Weblog of Miss-Lou Motor Mafia

October 27, 2008

On This Day In Automotive History…

Filed under: History — Tags: — blasterhappy @ 6:37 am

October 27, 1945

Porsche is arrested

Born in Bohemia in 1875, Dr. Ferdinand Porsche devoted himself to mechanical engineering early in life, providing electric light for his family at the age of 15 after constructing everything from the necessary generator to the light bulb. Porsche soon became involved in automotive design, climbing the ranks at Daimler, the Auto Union, and Mercedes-Benz. Famous Porsche-designed cars of this period include the Prince Henry Austro-Daimler, the 38/250 Mercedes-Benz, and the P-Wagon Auto Union Grand Prix car. In 1930, Porsche established a successful auto engine design company of his own, and, in 1934, submitted a design proposal to Adolf Hitler’s new German Reich government, calling for the construction of a small, simple, and reliable car that would be affordable enough for the average German. Nazi propagandists immediately embraced the idea, coining the name “Volkswagen” or “people’s car,” at an automobile show later in the year. The first completed model was introduced in 1938, available for $400. The simple, beetle-shaped automobile was sturdily constructed with a kind of utilitarian user-friendliness scarcely seen in an automobile before. But the outbreak of World War II prevented mass production of the automobile, and the newly constructed Volkswagen factory turned to war production, constructing military vehicles such as the “Kubelwagen,” a jeep-type vehicle, the “Schwimmwagen,” an amphibious car, and the lethal “Tiger” tank.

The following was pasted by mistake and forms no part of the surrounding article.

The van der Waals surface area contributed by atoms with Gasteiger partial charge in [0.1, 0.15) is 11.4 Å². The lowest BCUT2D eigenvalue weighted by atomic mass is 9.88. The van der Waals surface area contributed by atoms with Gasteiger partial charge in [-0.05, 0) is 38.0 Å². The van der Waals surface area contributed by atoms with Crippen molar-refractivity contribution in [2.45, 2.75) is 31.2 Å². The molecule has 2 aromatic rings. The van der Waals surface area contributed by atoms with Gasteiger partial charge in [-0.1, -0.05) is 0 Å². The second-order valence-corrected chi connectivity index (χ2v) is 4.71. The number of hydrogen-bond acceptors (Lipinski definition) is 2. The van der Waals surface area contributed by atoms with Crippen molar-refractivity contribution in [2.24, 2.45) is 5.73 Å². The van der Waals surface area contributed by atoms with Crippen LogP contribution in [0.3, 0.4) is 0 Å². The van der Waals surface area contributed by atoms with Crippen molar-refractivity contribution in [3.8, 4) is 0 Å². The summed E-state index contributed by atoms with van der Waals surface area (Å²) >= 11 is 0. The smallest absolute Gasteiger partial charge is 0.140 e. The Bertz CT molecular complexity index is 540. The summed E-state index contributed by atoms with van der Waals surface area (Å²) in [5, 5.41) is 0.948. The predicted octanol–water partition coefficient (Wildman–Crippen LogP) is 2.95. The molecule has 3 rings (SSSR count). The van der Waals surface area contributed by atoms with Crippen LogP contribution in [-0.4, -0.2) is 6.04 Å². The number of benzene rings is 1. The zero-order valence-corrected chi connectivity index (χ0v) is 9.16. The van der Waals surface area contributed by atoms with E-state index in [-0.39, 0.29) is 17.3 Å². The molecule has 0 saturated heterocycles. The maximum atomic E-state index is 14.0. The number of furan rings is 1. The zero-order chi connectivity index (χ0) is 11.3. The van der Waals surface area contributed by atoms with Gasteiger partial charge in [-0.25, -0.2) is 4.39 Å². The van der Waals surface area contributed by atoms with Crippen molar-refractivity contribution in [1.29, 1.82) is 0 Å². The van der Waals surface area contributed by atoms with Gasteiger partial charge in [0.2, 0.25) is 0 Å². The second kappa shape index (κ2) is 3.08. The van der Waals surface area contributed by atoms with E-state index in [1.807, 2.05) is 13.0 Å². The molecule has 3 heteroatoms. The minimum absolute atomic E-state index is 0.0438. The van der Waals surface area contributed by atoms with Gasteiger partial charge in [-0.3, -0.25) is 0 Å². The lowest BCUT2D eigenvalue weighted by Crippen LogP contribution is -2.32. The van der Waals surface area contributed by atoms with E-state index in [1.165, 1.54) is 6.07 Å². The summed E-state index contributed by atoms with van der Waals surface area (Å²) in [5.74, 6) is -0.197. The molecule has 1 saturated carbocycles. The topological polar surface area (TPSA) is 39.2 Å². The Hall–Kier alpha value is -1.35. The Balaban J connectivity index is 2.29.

After the Allied victory in the war, Porsche, like other German industrialists who participated in the German war effort, was investigated on war-crime charges. On this day, Ferdinand Porsche was arrested by U.S. military officials for his pro-Nazi activities, and was sent to France where he was held for two years before being released. Meanwhile, the Allies approved the continuation of the original Volkswagen program, and Volkswagen went on to become a highly successful automobile company. As his brainchild Volkswagen grew, Porsche himself returned to sports-car design and construction, completing the successful Porsche 356 in 1948 with his son Ferry Porsche. In 1951, Ferdinand Porsche suffered a stroke and died, but Ferry continued his father’s impressive automotive legacy, achieving a sports car masterpiece with the introduction of the legendary Porsche 911 in 1963.

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